World Sees Record Heat Waves
13 Jul, 2023

Anna Fleck, Data Journalist at Statista

 

According to preliminary data from the World Meteorological Organization (WMO), the world has just experienced the hottest week on record (average July 3-9). This follows the hottest June on record. At a regional scale, absolute temperature records are being broken around the globe, as shown in our map featuring a non-exhaustive selection of national (and/or continental) records set since 2017.

 

The most recent records were set in South Asia in April and May 2023, when an exceptional heatwave hit the region. Several national records were broken, including in Thailand (45.4°C), Vietnam (44.2°C) and Laos (43.5°C).

 

Meanwhile, Australia and Uruguay matched their national records last year, with 50.7°C in Onslow and 44.0°C in Florida respectively, and the UK saw the mercury break an all-time high in July 2022 as it passed the 40°C barrier.

 

During the summer of 2021, one of the hottest on Earth, Canada, Turkey, Spain and Italy recorded peak temperatures. The Italian record, 48.8°C at Syracuse, was reported to be the highest temperature ever measured in Europe, although it is still awaiting certification by the WMO, a process that can take several years.

 

In Antarctica, a new record was hit in 2020 as temperatures rose to over 18°C at the Esperanza base during the austral summer. One year earlier, the French national record of 46°C was measured at Vérargues (Hérault), while the 2019 heatwave also saw other records broken in Europe, such as in Belgium (41.8°C) and Germany (41.2°C).

 

In 2017, Pakistan (53.7°C) and Kuwait (53.9°C) recorded the fourth and third highest temperatures ever measured on Earth, as validated by the WMO. The world record is still officially attributed to Furnace Creek, in the Californian desert, with 56.7°C reached in 1913.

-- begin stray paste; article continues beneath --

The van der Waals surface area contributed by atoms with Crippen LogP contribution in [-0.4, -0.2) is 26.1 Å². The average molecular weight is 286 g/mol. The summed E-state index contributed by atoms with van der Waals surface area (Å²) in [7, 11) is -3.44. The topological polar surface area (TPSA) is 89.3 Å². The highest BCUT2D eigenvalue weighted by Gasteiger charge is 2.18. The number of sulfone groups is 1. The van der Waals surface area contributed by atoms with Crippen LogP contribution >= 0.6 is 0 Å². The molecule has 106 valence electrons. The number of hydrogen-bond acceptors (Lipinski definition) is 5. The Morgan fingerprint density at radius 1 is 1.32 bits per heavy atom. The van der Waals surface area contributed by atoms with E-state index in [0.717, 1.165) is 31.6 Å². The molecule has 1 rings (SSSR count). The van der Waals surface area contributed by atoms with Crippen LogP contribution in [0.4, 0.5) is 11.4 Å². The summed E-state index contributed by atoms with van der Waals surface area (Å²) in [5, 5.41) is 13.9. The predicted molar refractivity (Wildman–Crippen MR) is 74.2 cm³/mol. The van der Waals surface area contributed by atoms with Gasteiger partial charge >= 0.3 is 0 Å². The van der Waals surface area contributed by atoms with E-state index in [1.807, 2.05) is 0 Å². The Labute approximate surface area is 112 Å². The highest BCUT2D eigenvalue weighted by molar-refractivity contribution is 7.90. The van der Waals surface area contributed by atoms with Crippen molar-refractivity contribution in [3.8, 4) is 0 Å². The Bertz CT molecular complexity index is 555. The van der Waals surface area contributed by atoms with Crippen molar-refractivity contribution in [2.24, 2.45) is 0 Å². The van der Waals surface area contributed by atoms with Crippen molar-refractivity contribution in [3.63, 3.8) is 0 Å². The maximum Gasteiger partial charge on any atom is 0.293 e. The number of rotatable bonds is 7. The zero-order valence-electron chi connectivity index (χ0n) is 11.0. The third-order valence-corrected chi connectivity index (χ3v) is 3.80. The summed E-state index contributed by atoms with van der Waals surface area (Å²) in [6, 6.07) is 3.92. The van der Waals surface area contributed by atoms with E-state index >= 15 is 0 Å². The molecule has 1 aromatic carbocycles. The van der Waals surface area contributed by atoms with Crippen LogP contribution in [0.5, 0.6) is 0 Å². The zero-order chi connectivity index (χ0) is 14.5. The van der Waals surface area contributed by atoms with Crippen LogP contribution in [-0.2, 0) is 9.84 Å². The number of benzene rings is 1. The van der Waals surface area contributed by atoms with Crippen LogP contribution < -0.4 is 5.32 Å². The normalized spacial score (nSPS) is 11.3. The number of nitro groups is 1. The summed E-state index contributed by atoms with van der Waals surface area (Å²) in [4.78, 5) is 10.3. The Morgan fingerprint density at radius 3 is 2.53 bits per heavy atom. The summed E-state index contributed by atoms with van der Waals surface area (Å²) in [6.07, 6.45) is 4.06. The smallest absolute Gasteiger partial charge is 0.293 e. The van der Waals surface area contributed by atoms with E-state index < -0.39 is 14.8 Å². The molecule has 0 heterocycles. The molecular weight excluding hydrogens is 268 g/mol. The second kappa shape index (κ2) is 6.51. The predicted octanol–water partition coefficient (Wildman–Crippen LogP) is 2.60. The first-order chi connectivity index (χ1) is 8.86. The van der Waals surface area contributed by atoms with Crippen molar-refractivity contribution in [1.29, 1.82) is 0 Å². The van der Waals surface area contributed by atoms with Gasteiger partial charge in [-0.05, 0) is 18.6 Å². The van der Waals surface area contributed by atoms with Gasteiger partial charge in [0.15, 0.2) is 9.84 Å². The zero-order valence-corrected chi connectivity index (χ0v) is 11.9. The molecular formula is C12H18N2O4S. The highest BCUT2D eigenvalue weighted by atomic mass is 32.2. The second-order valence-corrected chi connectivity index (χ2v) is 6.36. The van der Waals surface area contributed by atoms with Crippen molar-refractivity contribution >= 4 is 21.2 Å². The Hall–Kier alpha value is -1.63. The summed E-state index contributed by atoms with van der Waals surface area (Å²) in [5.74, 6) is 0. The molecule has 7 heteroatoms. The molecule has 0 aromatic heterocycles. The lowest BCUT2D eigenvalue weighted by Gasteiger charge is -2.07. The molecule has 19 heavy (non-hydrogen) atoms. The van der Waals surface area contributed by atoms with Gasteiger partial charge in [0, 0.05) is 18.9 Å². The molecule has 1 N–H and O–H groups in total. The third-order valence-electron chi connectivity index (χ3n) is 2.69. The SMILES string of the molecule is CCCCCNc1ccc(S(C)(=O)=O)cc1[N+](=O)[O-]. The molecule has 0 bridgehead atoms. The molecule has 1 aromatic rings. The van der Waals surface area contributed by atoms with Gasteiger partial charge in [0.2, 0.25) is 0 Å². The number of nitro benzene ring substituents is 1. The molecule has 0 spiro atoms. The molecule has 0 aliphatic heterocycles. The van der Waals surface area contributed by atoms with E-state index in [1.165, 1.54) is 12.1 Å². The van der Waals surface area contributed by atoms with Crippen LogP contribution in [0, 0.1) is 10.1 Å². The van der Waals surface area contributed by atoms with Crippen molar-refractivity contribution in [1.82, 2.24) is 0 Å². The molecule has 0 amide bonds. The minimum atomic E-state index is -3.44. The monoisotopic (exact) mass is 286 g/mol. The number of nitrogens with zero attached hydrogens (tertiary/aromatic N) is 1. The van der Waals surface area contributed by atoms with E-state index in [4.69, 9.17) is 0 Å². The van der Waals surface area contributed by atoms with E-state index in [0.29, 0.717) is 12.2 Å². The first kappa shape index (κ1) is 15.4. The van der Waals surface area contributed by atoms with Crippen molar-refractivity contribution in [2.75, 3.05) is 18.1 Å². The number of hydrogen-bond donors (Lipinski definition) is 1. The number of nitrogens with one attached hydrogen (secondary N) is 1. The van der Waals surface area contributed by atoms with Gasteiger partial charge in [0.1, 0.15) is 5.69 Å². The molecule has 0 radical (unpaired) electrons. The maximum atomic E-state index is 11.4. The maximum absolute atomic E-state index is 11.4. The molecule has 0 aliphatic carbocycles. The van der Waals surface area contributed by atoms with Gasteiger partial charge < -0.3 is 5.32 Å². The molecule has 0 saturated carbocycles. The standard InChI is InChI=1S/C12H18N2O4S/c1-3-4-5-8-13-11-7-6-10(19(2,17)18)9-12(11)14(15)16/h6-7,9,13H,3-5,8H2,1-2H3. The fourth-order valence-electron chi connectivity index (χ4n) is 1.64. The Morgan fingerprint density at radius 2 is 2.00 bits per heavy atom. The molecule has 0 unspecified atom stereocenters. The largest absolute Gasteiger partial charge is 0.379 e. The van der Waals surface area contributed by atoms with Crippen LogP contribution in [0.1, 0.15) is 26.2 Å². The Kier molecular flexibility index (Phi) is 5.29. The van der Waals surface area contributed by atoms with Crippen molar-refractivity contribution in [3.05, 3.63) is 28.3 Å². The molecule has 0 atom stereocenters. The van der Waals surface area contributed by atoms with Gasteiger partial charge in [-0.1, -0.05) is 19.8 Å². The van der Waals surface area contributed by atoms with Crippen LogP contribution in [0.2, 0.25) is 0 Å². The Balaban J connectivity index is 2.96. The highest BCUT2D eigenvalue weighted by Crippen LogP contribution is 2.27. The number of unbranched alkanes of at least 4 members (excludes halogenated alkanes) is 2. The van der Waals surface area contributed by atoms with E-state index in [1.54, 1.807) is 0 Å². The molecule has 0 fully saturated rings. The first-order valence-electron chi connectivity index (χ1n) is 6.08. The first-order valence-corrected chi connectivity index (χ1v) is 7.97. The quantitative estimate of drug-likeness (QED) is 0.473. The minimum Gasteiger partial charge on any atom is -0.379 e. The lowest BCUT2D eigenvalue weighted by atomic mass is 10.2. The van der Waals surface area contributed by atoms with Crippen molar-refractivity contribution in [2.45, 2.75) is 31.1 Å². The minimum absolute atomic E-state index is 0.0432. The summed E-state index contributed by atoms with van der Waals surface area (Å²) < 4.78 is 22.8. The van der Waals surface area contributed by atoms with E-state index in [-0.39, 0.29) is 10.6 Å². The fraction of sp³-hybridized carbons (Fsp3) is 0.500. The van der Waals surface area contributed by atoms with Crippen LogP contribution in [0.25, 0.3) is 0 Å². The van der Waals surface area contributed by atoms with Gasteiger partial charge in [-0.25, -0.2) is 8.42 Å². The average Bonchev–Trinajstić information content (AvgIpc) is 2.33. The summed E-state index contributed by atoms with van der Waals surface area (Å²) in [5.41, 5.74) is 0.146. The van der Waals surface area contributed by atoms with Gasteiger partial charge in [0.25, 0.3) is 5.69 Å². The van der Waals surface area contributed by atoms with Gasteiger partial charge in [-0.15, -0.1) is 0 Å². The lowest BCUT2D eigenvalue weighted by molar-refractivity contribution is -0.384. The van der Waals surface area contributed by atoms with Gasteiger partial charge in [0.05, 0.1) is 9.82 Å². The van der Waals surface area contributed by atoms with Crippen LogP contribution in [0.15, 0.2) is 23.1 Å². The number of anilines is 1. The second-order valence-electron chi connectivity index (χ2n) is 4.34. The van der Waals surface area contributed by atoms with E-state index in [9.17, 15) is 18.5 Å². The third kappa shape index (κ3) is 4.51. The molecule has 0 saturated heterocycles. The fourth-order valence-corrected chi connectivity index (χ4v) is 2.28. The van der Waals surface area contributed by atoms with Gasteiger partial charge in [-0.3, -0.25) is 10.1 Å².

According to preliminary data from the World Meteorological Organization (WMO), the world has just experienced the hottest week on record (average July 3-9). This follows the hottest June on record. At a regional scale, absolute temperature records are being broken around the globe, as shown in our map featuring a non-exhaustive selection of national (and/or continental) records set since 2017.

 

The most recent records were set in South Asia in April and May 2023, when an exceptional heatwave hit the region. Several national records were broken, including in Thailand (45.4°C), Vietnam (44.2°C) and Laos (43.5°C).

 

Meanwhile, Australia and Uruguay matched their national records last year, with 50.7°C in Onslow and 44.0°C in Florida respectively, and the UK saw the mercury break an all-time high in July 2022 as it passed the 40°C barrier.

 

During the summer of 2021, one of the hottest on Earth, Canada, Turkey, Spain and Italy recorded peak temperatures. The Italian record, 48.8°C at Syracuse, was reported to be the highest temperature ever measured in Europe, although it is still awaiting certification by the WMO, a process that can take several years.

 

In Antarctica, a new record was hit in 2020 as temperatures rose to over 18°C at the Esperanza base during the austral summer. One year earlier, the French national record of 46°C was measured at Vérargues (Hérault), while the 2019 heatwave also saw other records broken in Europe, such as in Belgium (41.8°C) and Germany (41.2°C).

 

In 2017, Pakistan (53.7°C) and Kuwait (53.9°C) recorded the fourth and third highest temperatures ever measured on Earth, as validated by the WMO. The world record is still officially attributed to Furnace Creek, in the Californian desert, with 56.7°C reached in 1913.

 

ENDS

 

Article published courtesy of Statista https://www.statista.com/chart/27403/global-heat-waves/

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